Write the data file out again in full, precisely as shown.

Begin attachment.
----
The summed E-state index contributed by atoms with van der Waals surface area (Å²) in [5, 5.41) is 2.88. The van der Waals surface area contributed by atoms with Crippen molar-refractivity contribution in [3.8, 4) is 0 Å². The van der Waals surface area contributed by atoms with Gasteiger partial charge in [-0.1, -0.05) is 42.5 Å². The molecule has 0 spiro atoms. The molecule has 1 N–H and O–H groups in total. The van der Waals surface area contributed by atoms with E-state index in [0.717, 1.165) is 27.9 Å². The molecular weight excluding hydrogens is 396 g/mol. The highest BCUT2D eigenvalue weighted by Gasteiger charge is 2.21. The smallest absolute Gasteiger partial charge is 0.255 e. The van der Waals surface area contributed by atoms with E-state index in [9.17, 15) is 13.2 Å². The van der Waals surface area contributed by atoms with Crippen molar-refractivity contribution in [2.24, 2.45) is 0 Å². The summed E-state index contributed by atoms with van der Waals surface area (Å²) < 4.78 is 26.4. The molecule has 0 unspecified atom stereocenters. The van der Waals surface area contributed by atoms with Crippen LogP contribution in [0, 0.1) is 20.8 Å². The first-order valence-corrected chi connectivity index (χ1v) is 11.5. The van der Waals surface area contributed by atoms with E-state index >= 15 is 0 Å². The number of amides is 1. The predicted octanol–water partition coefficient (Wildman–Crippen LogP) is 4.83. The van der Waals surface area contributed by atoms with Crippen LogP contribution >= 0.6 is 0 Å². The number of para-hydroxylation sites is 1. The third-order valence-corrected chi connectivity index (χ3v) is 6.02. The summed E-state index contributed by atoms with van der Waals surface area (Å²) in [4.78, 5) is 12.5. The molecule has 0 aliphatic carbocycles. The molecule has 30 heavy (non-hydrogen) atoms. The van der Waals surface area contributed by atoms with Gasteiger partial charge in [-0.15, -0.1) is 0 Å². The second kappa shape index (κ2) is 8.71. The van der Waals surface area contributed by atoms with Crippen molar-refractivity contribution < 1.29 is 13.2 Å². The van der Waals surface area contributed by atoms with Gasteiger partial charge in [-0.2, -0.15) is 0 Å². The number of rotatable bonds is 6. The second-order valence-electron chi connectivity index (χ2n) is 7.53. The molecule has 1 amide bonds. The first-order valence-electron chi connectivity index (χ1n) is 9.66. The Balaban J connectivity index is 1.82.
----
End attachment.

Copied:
The summed E-state index contributed by atoms with van der Waals surface area (Å²) in [5, 5.41) is 2.88. The van der Waals surface area contributed by atoms with Crippen molar-refractivity contribution in [3.8, 4) is 0 Å². The van der Waals surface area contributed by atoms with Gasteiger partial charge in [-0.1, -0.05) is 42.5 Å². The molecule has 0 spiro atoms. The molecule has 1 N–H and O–H groups in total. The van der Waals surface area contributed by atoms with E-state index in [0.717, 1.165) is 27.9 Å². The molecular weight excluding hydrogens is 396 g/mol. The highest BCUT2D eigenvalue weighted by Gasteiger charge is 2.21. The smallest absolute Gasteiger partial charge is 0.255 e. The van der Waals surface area contributed by atoms with E-state index in [9.17, 15) is 13.2 Å². The van der Waals surface area contributed by atoms with Crippen molar-refractivity contribution in [2.24, 2.45) is 0 Å². The summed E-state index contributed by atoms with van der Waals surface area (Å²) < 4.78 is 26.4. The molecule has 0 unspecified atom stereocenters. The van der Waals surface area contributed by atoms with Crippen LogP contribution in [0, 0.1) is 20.8 Å². The first-order valence-corrected chi connectivity index (χ1v) is 11.5. The van der Waals surface area contributed by atoms with E-state index >= 15 is 0 Å². The number of amides is 1. The predicted octanol–water partition coefficient (Wildman–Crippen LogP) is 4.83. The van der Waals surface area contributed by atoms with Crippen LogP contribution >= 0.6 is 0 Å². The number of para-hydroxylation sites is 1. The third-order valence-corrected chi connectivity index (χ3v) is 6.02. The summed E-state index contributed by atoms with van der Waals surface area (Å²) in [4.78, 5) is 12.5. The molecule has 0 aliphatic carbocycles. The molecule has 30 heavy (non-hydrogen) atoms. The van der Waals surface area contributed by atoms with Gasteiger partial charge in [-0.15, -0.1) is 0 Å². The second kappa shape index (κ2) is 8.71. The van der Waals surface area contributed by atoms with Crippen molar-refractivity contribution < 1.29 is 13.2 Å². The van der Waals surface area contributed by atoms with Gasteiger partial charge in [-0.2, -0.15) is 0 Å². The number of rotatable bonds is 6. The second-order valence-electron chi connectivity index (χ2n) is 7.53. The molecule has 1 amide bonds. The first-order valence-electron chi connectivity index (χ1n) is 9.66. The Balaban J connectivity index is 1.82.